Every 30 minutes, an electrically induced injury occurs to work employees due to a sudden arc flash. To protect employees from electrical-related injuries, the National Fire Protection Association (NFPA) has developed the Standard for Electrical Safety in the Workplace® known as NFPA 70E®. Organizations that provide NFPA 70E employee training for handling and managing electrical assets can help prevent incidents, improve safety, and positively impact their bottom-line. Here are a few training considerations to ensure NFPA 70E training is successful at your organization.
The Keys to Successful NFPA 70E® Training
- Consider the changing workforce – Older generations of workers carry a bevy of knowledge in managing electrical hazards, which was gathered over years of working on the job. Take this into consideration when training younger generations. They will need training that goes beyond by-the-book instruction, including personal anecdotes and stories, close call encounters, and case studies. If possible, have these employees shadow the employees with decades of experience that live and breathe safety.
- Understand the causes of arc flashes – You cannot train on how to manage hazards without understanding how they happen and their causes. Usually, an arc flash happens when either equipment has failed or there is a physical interaction with an energized piece of equipment, such as removing a panel and working with a circuit breaker. Some causes can include human error, failing to use insulated tools, excessive dust, corrosion, and improperly maintained or installed switches and circuit breakers.
- Identify the equipment with arc flash potential – It is also important to recognize the types of equipment that have arc flash potential. Safety issues are raised whenever personnel work with an overcurrent protective device, such as circuit breakers or fuses. These devices protect against the potentially dangerous effects of overcurrents, such as an overload current or a short-circuit current, which creates a fault current. To determine and confirm arc flash potential, an assessment or arc flash hazard analysis should be performed on equipment 50V or higher.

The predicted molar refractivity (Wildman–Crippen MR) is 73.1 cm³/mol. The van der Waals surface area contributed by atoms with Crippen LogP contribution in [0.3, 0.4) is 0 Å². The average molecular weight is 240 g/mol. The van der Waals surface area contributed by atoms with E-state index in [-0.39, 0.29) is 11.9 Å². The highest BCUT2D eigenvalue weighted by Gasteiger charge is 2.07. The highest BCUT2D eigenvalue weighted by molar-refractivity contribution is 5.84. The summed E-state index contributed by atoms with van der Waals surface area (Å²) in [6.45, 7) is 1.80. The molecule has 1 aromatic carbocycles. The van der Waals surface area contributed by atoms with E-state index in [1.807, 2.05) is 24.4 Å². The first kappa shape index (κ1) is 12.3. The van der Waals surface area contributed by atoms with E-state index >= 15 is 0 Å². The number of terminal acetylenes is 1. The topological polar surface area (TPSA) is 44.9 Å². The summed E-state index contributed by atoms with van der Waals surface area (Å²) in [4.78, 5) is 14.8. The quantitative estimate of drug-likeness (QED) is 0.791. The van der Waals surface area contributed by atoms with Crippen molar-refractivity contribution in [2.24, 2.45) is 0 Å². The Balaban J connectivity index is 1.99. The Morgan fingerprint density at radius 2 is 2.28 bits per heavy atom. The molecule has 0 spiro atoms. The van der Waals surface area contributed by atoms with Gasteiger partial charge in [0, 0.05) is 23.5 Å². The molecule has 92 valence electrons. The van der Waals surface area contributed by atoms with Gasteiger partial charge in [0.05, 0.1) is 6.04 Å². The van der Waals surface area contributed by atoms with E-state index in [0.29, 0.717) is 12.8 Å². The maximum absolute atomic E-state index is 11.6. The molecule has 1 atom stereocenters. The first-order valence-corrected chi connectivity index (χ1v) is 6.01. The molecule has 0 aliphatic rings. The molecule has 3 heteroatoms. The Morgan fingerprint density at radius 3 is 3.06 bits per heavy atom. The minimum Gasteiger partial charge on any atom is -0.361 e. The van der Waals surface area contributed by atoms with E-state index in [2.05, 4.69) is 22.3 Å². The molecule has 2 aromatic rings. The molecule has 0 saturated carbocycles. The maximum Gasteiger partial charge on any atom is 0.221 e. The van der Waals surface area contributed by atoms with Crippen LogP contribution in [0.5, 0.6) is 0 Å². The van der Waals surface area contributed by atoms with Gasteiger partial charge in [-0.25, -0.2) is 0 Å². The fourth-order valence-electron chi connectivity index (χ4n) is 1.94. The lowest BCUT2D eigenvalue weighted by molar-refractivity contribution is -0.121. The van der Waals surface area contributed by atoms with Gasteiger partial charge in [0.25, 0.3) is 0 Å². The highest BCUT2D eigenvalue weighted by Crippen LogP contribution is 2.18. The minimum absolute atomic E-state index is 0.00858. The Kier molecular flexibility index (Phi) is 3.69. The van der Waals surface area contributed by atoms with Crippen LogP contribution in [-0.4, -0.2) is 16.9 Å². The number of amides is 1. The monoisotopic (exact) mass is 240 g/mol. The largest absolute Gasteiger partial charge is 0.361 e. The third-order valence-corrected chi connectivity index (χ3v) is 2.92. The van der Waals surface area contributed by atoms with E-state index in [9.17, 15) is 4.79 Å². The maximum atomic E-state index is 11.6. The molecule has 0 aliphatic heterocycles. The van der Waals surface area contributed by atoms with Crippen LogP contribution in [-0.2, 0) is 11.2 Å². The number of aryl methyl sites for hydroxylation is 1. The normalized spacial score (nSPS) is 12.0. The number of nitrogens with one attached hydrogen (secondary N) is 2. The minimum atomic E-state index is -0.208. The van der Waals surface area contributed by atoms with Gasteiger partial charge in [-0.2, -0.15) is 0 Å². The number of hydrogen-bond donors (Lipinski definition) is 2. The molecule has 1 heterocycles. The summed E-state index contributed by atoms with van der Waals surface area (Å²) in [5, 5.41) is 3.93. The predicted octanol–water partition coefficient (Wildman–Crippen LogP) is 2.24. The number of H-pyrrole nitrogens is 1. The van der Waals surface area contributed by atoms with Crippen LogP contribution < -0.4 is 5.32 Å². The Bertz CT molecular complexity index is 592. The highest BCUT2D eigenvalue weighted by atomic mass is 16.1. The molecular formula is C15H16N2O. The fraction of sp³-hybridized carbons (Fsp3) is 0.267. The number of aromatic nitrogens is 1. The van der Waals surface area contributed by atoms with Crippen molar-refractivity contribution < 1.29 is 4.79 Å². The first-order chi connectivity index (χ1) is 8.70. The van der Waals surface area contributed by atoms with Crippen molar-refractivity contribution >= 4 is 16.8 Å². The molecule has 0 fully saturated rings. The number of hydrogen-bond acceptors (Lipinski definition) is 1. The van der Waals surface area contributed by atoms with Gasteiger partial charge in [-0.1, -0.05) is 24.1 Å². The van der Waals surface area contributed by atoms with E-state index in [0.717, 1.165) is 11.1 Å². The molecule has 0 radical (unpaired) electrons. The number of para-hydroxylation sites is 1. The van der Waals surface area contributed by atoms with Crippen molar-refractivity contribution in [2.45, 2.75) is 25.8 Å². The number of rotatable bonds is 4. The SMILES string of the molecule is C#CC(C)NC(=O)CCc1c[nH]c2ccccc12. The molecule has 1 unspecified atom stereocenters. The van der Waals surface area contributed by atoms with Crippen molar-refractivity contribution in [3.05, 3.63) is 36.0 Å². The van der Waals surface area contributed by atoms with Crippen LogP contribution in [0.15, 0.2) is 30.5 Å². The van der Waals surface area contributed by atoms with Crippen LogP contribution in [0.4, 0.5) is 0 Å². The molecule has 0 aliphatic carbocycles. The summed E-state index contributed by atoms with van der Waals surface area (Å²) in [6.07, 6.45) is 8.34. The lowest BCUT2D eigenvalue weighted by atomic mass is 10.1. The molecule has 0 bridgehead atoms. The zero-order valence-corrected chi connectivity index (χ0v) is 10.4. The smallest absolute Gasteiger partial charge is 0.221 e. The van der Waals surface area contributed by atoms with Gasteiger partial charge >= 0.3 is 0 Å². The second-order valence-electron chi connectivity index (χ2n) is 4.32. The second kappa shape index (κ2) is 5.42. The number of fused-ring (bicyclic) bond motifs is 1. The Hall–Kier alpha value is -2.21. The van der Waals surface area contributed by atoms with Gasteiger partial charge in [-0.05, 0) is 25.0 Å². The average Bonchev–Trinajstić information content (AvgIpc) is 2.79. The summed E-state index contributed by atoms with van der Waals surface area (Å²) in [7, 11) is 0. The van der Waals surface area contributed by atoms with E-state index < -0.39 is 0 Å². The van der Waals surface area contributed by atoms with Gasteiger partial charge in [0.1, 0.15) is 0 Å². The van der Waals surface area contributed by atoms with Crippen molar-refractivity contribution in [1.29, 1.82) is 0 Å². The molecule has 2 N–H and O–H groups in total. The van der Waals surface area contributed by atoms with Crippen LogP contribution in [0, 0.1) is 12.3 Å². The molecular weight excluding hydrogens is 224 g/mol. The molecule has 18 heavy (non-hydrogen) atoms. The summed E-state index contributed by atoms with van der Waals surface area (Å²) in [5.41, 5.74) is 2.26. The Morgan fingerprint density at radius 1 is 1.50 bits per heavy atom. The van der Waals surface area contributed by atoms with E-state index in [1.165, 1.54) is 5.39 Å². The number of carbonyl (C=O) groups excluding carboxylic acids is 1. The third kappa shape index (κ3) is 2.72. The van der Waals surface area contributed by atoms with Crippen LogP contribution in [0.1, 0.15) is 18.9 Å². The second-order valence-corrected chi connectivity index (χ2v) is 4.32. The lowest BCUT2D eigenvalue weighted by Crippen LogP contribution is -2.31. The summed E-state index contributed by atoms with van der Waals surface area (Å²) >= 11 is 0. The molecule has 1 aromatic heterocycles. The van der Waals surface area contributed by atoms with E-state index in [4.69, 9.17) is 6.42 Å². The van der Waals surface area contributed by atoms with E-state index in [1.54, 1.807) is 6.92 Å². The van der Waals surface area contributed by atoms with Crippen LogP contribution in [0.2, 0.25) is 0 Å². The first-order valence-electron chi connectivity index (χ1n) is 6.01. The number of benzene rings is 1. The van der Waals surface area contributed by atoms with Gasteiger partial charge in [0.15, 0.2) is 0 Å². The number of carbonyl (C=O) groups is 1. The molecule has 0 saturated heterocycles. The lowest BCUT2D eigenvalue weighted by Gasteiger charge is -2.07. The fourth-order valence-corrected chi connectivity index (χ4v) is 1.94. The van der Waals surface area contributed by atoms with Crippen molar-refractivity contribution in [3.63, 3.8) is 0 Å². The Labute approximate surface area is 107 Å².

- Know how to apply and read arc flash labels – Labeling is required by NFPA 70E for any piece of electrical equipment that may need examination, adjustment, service or maintenance while energized, creating the potential for an arc flash incident to occur. Electrical workers need to understand how hazards affect those who are performing diagnostics (or the regular tasks at hand), know how to apply labels, and how to read data on those labels.
- Conduct an arc flash assessment to determine hazards– An arc flash risk assessment is a process to determine the level of hazard that exists at each electrical enclosure, such as a control panel, panel board, disconnect switch, or switchgear. 70E training offers guidance on how to perform an assessment. However, if an organization does not have the resources available or knowledgeable in conducting an assessment, outside providers like SEAM Group can help.
Protect Your Employees, Assets, and Bottom-line with the Proper Arc Flash Training
NFPA 70E training is critical for your electrical workers to handle energized assets safely. There are many trainings available to your organization, but know that learning procedures by-the-book will only get your employees so far. The proper training involves obtaining knowledge and guidance from experts in managing electrical assets and hazard mitigation. Experts with a diverse electrical background will balance textbook training with real-life scenarios for an optimal learning experience.